Hearthstone (pronounced Harthstone) is the latest and greatest game from Blizzard. Although it's still in Beta, it has become wildly popular and is already breaking into the eSports scene. Now, Hearth Battles is making it local.
What is it about Blizzard games that have such an appeal? Are we all just nostalgic, or is there something really special about their design? Either way, they are upping their game and even giving you the opportunity to create the next Dota phenomenon.
Hearthstone, the game everyone seems to want to play. One of the most sought after Beta Access games I've ever seen, it seems that Hearthstone is preparing to be let loose upon the world, but not before some rebalancing.
After a bit of a delay, Blizzard announced Hearthstone's transition to Test Season 2. Obviously, that means some maintenance time, and a wipe of stats. Plus there are some changes to Beta entry.
Ah, eSports - so fun to watch an association go through the growing pains of becoming accepted and professional. The thing that makes eSports so unique is that we expect players to act like gamers, while also being professional eSports athletes. Riot has taken a stance on this that has raised some eyebrows.
Ah, feminism. An important movement to promote empowerment and equality for women. Unfortunately, it means that in almost every interview, people ask about depictions or roles of women. This did not go well for Heroes of the Storm Director, Dustin Browder.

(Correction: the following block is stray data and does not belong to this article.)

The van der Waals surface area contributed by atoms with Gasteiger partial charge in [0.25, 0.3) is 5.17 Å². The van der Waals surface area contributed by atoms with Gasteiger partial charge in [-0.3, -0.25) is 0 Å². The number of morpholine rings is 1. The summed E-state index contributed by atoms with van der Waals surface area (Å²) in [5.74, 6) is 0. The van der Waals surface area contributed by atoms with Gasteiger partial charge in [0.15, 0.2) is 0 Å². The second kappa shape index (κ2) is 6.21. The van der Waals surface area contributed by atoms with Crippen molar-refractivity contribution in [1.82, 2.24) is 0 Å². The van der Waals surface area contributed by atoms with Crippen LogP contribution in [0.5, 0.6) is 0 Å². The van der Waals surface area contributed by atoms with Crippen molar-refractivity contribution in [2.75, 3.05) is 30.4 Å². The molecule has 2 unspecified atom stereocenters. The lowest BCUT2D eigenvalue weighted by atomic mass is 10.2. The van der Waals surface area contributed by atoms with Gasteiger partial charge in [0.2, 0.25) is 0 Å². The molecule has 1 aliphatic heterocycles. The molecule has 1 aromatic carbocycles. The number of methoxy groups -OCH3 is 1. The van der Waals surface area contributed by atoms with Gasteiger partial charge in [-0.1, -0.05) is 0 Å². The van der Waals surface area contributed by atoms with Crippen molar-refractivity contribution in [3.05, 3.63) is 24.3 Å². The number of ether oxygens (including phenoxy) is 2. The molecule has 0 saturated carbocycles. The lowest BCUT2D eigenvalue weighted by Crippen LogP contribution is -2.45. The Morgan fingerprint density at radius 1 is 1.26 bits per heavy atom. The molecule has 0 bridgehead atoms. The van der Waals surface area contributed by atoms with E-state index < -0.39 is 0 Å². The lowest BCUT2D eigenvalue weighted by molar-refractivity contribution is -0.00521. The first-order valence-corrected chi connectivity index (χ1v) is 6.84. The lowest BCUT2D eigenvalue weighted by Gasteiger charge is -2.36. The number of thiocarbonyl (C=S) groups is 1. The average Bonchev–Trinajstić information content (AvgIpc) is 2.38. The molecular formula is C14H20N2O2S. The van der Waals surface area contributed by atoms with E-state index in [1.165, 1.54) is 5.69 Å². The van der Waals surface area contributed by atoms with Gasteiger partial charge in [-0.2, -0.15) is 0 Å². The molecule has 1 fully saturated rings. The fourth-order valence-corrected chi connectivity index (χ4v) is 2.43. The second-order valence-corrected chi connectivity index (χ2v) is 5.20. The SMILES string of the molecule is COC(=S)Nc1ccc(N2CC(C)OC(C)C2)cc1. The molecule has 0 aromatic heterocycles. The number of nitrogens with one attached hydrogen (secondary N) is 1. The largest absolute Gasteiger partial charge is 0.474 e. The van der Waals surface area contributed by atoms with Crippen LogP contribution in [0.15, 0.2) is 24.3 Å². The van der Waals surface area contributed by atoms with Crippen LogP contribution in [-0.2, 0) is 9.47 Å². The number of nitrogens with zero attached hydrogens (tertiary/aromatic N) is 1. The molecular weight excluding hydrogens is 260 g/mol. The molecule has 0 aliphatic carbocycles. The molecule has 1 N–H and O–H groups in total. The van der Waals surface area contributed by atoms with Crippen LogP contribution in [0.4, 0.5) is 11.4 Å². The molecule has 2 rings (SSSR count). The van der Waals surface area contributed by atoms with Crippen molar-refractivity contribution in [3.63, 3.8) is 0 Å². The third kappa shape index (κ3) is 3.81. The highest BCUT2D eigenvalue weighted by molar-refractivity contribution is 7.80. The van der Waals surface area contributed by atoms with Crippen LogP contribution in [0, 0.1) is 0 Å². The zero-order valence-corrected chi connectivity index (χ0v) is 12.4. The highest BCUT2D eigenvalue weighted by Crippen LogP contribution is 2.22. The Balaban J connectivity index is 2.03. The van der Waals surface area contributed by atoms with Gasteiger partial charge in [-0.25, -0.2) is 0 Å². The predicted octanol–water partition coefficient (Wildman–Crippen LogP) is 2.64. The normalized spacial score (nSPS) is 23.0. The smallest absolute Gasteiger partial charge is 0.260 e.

Heroes of the Storm, Blizzard's foray into MOBAs, is shaping up to have some interesting heroes. Or champions. Or characters. I'm not really sure what we're supposed to call them, but the "guys you can summon" come from a range of Blizzard's IP.
With World of Warcraft continuing to hemorrhage users, people thought they might have to move away from the subscription model. Sure, they're still the biggest MMORPG with 7.6 million subscribers, but they have to change their model to survive, right? Well, no.
Blizzard's second HotS brand, Heroes of the Storm (as compared to Heart of the Swarm), is their entry onto the MOBA market. Considering their copyright wars with Valve over Dota 2, people were interested to see which heroes would make an appearance. Now we get our first unveiling.
Bizzard's MOBA started life as Blizzard DOTA. However, after legal battles with Valve, they changed it to Blizzard All-Stars. Well, now it's pulling another Madonna - time to reinvent the Blizzard MOBA.
Poor Bobby Kotick (a phrase I bet no one has ever said)! The saga continues in Activision-Blizzard's fight for freedom from their overlords, Vivendi. Strangely enough, Vivendi also wants to let them go - but it's all being held up by a Mr. Douglas M. Hayes.
Blizzard has registered a new domain called ProjectBlackstone.com, no one knows what it’s for and Blizzard hasn’t given any comment. It can only be World of Diablo III Titan Warcraft. Or something.
Hold the phone! Bell is suing Blizzard over the Authenticators for their games, seeking damages for "consumer fraud, unjust enrichment, negligence, breach of contract and bailment,”
It’s Blizzards anniversary this year and they are celebrating turning 20, or being around for 20 years or something along those lines. They’re letting us know it’s taken 20 years to go from nothing to the gargantuan game developer they are today
Last week, I postulated that Diablo III’s perpetual internet connection requirement was, despite claims to the contrary, largely a thinly-veiled method of DRM. I was, of course, told that I was wrong - that the reason you had to authenticate was because of the game’s persistent economy and to prevent character hacking. While the latter still holds true - people aren’t hacking their way to victory (yet) - the always-on requirement hasn’t done the persistent economy any good.
Reports have begun circulating that a number of Diablo III accounts have been compromised - and that player’s loot and gold stashes have disappeared.